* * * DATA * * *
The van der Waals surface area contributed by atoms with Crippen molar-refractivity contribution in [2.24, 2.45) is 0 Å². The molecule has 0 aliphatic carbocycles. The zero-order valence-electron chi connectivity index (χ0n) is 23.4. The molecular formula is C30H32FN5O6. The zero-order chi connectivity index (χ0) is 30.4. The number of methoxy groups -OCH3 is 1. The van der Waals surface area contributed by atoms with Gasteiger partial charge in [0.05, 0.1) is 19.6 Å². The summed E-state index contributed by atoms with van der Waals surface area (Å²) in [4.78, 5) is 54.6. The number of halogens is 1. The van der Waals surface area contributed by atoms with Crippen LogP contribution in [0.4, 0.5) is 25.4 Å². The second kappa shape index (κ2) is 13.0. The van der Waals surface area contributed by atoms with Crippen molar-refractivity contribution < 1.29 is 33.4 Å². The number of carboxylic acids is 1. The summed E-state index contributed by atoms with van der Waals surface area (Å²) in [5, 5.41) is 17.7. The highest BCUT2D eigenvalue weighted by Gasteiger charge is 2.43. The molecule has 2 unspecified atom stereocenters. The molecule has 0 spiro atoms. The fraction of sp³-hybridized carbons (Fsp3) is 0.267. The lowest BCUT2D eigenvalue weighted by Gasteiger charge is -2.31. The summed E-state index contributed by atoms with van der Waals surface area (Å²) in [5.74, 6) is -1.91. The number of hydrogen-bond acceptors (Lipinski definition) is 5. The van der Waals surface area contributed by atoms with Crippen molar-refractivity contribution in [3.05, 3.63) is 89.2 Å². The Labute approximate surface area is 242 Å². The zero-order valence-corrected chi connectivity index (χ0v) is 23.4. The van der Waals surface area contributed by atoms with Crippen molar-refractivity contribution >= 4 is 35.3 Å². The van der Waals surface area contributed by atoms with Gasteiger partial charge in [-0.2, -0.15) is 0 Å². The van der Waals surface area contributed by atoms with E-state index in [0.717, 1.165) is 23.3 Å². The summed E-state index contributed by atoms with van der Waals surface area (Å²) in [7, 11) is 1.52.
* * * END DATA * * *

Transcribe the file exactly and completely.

The van der Waals surface area contributed by atoms with Crippen molar-refractivity contribution in [2.24, 2.45) is 0 Å². The molecule has 0 aliphatic carbocycles. The zero-order valence-electron chi connectivity index (χ0n) is 23.4. The molecular formula is C30H32FN5O6. The zero-order chi connectivity index (χ0) is 30.4. The number of methoxy groups -OCH3 is 1. The van der Waals surface area contributed by atoms with Gasteiger partial charge in [0.05, 0.1) is 19.6 Å². The summed E-state index contributed by atoms with van der Waals surface area (Å²) in [4.78, 5) is 54.6. The number of halogens is 1. The van der Waals surface area contributed by atoms with Crippen LogP contribution in [0.4, 0.5) is 25.4 Å². The second kappa shape index (κ2) is 13.0. The van der Waals surface area contributed by atoms with Crippen molar-refractivity contribution < 1.29 is 33.4 Å². The number of carboxylic acids is 1. The summed E-state index contributed by atoms with van der Waals surface area (Å²) in [5, 5.41) is 17.7. The highest BCUT2D eigenvalue weighted by Gasteiger charge is 2.43. The molecule has 2 unspecified atom stereocenters. The molecule has 0 spiro atoms. The fraction of sp³-hybridized carbons (Fsp3) is 0.267. The lowest BCUT2D eigenvalue weighted by Gasteiger charge is -2.31. The summed E-state index contributed by atoms with van der Waals surface area (Å²) in [5.74, 6) is -1.91. The number of hydrogen-bond acceptors (Lipinski definition) is 5. The van der Waals surface area contributed by atoms with Crippen molar-refractivity contribution in [3.05, 3.63) is 89.2 Å². The Labute approximate surface area is 242 Å². The zero-order valence-corrected chi connectivity index (χ0v) is 23.4. The van der Waals surface area contributed by atoms with Crippen molar-refractivity contribution >= 4 is 35.3 Å². The van der Waals surface area contributed by atoms with Gasteiger partial charge in [-0.2, -0.15) is 0 Å². The van der Waals surface area contributed by atoms with E-state index in [0.717, 1.165) is 23.3 Å². The summed E-state index contributed by atoms with van der Waals surface area (Å²) in [7, 11) is 1.52.